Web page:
A previous post reported completing the main roundhouse structure, including all roof sections. Most of the work followed kit directions. That post is at: http://modelingthesp.blogspot.com/2014/01/a-roundhouse-for-shumala-part-4.html .
At this time, then, I set out to build the chimneys for the structure. Up to this point, I had been impressed with how well everything in the kit fit together, and assembly had gone really well. The chimneys do not exactly fit that description. They are keyed so the sides can only be assembled in one orientation, which is fine, but the tabs on the square interior former are simply too large in any orientation. (And believe me, I tried many permutations and combinations of the assembly before realizing I had more work to do.) Tedious filing and fitting was needed to get these components together.
Once together, and with minor filing of the roof openings, they do fit into place nicely. The kit directions say that these chimneys were white, but the one color view I have shows more of a light gray, which is the color I painted mine. Here is a roof view to show how they look.
You can see that I have drybrushed the roof to accomplish some weathering.
The final part of the project is the smoke stack for the boiler house. My first reaction was that the stack is pretty tall, although photos of the prototype for the kit, Port Costa roundhouse, do show a stack like this. I then looked at boiler house photos from several places on the SP system, including San Luis Obispo, and all had stacks roughly twice the height of the boiler house below — which is just about how the height of the kit stack measures up. So I went ahead and built it as provided in the kit.
I decided to drill all the way through the stack, and use a single piece of brass wire to represent the guy wires on both sides. This worked fine. Once I had a little weathering on the stack, the project was complete. I will repeat what I have said in several places: this is an outstanding kit, which goes together well, has excellent instructions which include suggestions how to do things you might not be familiar with, and is very faithful to the prototype. I would recommend it to anyone beyond a total beginner.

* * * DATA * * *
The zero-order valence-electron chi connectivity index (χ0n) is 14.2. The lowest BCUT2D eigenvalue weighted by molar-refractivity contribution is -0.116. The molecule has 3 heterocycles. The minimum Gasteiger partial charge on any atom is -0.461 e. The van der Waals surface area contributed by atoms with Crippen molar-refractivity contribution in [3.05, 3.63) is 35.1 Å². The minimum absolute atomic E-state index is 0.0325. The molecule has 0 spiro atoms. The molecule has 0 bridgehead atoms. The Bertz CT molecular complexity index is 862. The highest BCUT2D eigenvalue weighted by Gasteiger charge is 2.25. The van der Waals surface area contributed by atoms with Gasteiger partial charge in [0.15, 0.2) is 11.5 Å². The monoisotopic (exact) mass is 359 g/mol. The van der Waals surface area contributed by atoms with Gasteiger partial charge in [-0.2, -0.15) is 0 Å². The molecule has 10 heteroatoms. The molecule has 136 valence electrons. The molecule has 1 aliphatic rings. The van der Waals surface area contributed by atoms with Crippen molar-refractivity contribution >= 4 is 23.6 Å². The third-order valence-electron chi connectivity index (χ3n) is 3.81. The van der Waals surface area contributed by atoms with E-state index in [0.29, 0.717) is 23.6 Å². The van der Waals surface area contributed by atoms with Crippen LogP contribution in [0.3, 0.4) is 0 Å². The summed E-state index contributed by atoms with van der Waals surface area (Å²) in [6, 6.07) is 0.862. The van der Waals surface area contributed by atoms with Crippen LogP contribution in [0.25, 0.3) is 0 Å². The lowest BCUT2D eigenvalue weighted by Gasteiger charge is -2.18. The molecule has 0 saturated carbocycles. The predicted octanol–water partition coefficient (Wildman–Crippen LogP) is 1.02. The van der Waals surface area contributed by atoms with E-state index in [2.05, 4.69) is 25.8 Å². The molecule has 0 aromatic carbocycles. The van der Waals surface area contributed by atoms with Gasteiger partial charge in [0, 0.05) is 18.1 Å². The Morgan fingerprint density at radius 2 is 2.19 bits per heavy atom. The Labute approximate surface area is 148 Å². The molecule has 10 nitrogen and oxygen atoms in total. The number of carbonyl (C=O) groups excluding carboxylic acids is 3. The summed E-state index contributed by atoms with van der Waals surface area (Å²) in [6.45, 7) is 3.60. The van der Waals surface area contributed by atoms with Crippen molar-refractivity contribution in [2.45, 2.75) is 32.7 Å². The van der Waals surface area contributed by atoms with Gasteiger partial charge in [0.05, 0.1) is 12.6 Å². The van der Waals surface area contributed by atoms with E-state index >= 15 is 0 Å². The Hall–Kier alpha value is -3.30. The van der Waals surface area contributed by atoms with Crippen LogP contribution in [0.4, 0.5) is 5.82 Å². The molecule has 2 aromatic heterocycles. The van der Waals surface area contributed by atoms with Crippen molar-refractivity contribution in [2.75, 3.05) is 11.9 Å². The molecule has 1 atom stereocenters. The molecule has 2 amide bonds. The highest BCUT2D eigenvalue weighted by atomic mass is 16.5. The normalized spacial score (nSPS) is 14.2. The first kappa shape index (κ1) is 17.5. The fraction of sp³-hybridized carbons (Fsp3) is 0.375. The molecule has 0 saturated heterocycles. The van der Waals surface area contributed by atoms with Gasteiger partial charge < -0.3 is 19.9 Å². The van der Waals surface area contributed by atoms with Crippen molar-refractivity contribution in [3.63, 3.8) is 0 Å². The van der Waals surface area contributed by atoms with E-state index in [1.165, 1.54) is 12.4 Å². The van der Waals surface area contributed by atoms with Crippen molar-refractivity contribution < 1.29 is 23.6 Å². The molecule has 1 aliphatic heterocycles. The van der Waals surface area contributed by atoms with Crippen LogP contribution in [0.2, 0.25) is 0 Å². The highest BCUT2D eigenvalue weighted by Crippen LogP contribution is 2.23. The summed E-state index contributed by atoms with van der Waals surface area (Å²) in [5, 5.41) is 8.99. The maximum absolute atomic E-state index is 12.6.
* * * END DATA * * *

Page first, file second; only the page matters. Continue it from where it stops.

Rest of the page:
Installation on the layout is shown in the photo below. Ballasting and some detail work on the surroundings remains to be done, along with a coal pile for the boiler house, but it’s nice to see the structure in its location. Tracks were wired some time ago, and I verified that engines can run freely in and out of the house. This view shows Ten-wheeler 2344 almost entirely inside the house (it will fit all the way in, if desired).
The foreground track, serving the shop, remains to be weathered. In the background is a Precision Scale brass Harriman water tank, the water supply for the water column on the outbound engine track. Also at right are some SP tank cars, delivering locomotive fuel.
From an angle to the rear of the structure, the loading dock and machine shop are readily visible, once the box car in the view above is removed. Again, the area around the building remains to be scenicked.
This roundhouse is the centerpiece of my Shumala engine terminal, and applying scenery around it will complete it. The only thing then remaining to add to the engine terminal is a sand house, which is on my near-term “to do” list.
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Had a brain fart again. Just reread the text and realized you mentioned it. Duhhh.Delete
Thank you, George. I think you could certainly kitbash two or more of these kits into a larger roundhouse because of the way the kit is built. You would just end up with extra "boiler house" parts and right-hand walls. The tank, as I mentioned in the post, is from Precision Scale. I will show tank car unloading in a future post.ReplyDelete